Per- and polyfluoroalkyl substances, often referred to as PFAS or Fluorotechnology, are a diverse group of chemistries characterized by the strong bond between fluorine and carbon. Because of this strong bond, PFAS provides products with strength, durability, stability and resilience – characteristics critical to many products industry and consumers rely on.
PFAS include a variety of different chemicals with different properties and characteristics. Therefore, the hazard and risk profiles of various PFAS are different.
One key type of PFAS in use today is fluoropolymers, a type of specialty material. Because of their physical characteristics, fluoropolymers are not toxic or water soluble. They provide products with a unique combination of attributes—durability, heat and chemical resistance and superior dielectric properties—that allow them to perform under the toughest conditions.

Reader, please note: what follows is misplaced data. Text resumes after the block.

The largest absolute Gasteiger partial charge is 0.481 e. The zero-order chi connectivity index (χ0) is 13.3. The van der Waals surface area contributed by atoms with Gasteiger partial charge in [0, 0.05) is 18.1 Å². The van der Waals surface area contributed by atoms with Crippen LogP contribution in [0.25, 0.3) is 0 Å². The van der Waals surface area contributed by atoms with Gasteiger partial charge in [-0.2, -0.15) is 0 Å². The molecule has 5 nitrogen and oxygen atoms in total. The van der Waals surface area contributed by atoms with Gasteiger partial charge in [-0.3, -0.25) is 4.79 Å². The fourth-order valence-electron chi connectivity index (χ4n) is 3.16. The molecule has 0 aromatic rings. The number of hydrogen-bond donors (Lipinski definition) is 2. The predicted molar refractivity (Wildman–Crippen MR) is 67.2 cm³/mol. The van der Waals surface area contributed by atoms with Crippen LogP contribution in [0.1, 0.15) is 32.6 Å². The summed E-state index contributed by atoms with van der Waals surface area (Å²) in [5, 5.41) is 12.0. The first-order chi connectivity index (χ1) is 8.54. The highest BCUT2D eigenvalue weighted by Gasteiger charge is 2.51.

Another major type of PFAS in use today is C6 fluorotelomers, which are well-studied and meet relevant regulatory standards for the protection of human health and the environment. C6 fluorotelomer-based products are versatile chemistries with wetting and spreading features, as well as unique properties that repel water, oil and stains.